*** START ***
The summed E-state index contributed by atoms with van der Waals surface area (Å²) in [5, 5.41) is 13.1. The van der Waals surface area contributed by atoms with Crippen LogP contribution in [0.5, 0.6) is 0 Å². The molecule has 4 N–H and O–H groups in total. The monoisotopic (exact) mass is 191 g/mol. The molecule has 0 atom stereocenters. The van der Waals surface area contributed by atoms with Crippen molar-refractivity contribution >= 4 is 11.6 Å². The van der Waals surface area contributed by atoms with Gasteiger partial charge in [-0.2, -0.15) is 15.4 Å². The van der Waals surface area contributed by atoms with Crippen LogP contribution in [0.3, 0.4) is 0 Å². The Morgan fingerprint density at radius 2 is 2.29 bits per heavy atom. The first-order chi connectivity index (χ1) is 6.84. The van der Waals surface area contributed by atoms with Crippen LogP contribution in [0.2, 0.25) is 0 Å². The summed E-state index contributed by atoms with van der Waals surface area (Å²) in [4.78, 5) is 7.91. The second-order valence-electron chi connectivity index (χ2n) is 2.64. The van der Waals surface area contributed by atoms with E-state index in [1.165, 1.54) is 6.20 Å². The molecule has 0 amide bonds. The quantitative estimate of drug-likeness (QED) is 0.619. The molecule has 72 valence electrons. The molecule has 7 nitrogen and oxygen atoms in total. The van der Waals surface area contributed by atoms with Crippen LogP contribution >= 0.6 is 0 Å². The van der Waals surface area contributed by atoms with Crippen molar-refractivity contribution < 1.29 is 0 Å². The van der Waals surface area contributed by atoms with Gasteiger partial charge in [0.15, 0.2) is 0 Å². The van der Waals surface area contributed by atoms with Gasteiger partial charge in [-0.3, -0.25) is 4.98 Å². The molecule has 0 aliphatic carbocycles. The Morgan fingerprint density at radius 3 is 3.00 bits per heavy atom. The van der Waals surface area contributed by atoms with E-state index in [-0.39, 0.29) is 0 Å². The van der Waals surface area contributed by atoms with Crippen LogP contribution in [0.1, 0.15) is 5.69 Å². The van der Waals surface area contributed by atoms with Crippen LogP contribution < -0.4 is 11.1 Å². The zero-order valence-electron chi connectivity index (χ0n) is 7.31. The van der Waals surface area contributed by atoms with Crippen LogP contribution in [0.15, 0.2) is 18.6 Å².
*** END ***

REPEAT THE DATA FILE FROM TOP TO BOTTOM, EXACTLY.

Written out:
The summed E-state index contributed by atoms with van der Waals surface area (Å²) in [5, 5.41) is 13.1. The van der Waals surface area contributed by atoms with Crippen LogP contribution in [0.5, 0.6) is 0 Å². The molecule has 4 N–H and O–H groups in total. The monoisotopic (exact) mass is 191 g/mol. The molecule has 0 atom stereocenters. The van der Waals surface area contributed by atoms with Crippen molar-refractivity contribution >= 4 is 11.6 Å². The van der Waals surface area contributed by atoms with Gasteiger partial charge in [-0.2, -0.15) is 15.4 Å². The van der Waals surface area contributed by atoms with Crippen LogP contribution in [0.3, 0.4) is 0 Å². The Morgan fingerprint density at radius 2 is 2.29 bits per heavy atom. The first-order chi connectivity index (χ1) is 6.84. The van der Waals surface area contributed by atoms with Crippen LogP contribution in [0.2, 0.25) is 0 Å². The summed E-state index contributed by atoms with van der Waals surface area (Å²) in [4.78, 5) is 7.91. The second-order valence-electron chi connectivity index (χ2n) is 2.64. The van der Waals surface area contributed by atoms with E-state index in [1.165, 1.54) is 6.20 Å². The molecule has 0 amide bonds. The quantitative estimate of drug-likeness (QED) is 0.619. The molecule has 72 valence electrons. The molecule has 7 nitrogen and oxygen atoms in total. The van der Waals surface area contributed by atoms with Crippen LogP contribution >= 0.6 is 0 Å². The van der Waals surface area contributed by atoms with Crippen molar-refractivity contribution < 1.29 is 0 Å². The van der Waals surface area contributed by atoms with Gasteiger partial charge in [0.15, 0.2) is 0 Å². The van der Waals surface area contributed by atoms with Gasteiger partial charge in [-0.3, -0.25) is 4.98 Å². The molecule has 0 aliphatic carbocycles. The Morgan fingerprint density at radius 3 is 3.00 bits per heavy atom. The van der Waals surface area contributed by atoms with E-state index in [-0.39, 0.29) is 0 Å². The van der Waals surface area contributed by atoms with Crippen LogP contribution in [0.1, 0.15) is 5.69 Å². The van der Waals surface area contributed by atoms with Crippen LogP contribution < -0.4 is 11.1 Å². The zero-order valence-electron chi connectivity index (χ0n) is 7.31. The van der Waals surface area contributed by atoms with Crippen LogP contribution in [0.15, 0.2) is 18.6 Å².